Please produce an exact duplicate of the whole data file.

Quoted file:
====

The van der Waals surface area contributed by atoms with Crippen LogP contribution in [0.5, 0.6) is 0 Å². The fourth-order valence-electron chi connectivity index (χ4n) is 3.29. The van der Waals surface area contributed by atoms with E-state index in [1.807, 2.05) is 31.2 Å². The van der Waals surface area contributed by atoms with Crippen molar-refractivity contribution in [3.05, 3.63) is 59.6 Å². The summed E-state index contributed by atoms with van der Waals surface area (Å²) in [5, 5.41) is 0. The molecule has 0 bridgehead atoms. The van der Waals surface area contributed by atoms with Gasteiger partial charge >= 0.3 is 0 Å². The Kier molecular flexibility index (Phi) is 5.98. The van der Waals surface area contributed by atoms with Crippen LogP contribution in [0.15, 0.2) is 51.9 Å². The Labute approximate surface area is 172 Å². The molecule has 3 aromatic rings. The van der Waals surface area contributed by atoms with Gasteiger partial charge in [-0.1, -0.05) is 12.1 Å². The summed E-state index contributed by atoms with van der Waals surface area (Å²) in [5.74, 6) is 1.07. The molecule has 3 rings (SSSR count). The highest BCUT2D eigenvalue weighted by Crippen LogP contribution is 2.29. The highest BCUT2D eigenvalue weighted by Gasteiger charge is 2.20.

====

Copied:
The van der Waals surface area contributed by atoms with Crippen LogP contribution in [0.5, 0.6) is 0 Å². The fourth-order valence-electron chi connectivity index (χ4n) is 3.29. The van der Waals surface area contributed by atoms with E-state index in [1.807, 2.05) is 31.2 Å². The van der Waals surface area contributed by atoms with Crippen molar-refractivity contribution in [3.05, 3.63) is 59.6 Å². The summed E-state index contributed by atoms with van der Waals surface area (Å²) in [5, 5.41) is 0. The molecule has 0 bridgehead atoms. The van der Waals surface area contributed by atoms with Gasteiger partial charge >= 0.3 is 0 Å². The Kier molecular flexibility index (Phi) is 5.98. The van der Waals surface area contributed by atoms with Crippen LogP contribution in [0.15, 0.2) is 51.9 Å². The Labute approximate surface area is 172 Å². The molecule has 3 aromatic rings. The van der Waals surface area contributed by atoms with Gasteiger partial charge in [-0.1, -0.05) is 12.1 Å². The summed E-state index contributed by atoms with van der Waals surface area (Å²) in [5.74, 6) is 1.07. The molecule has 3 rings (SSSR count). The highest BCUT2D eigenvalue weighted by Crippen LogP contribution is 2.29. The highest BCUT2D eigenvalue weighted by Gasteiger charge is 2.20.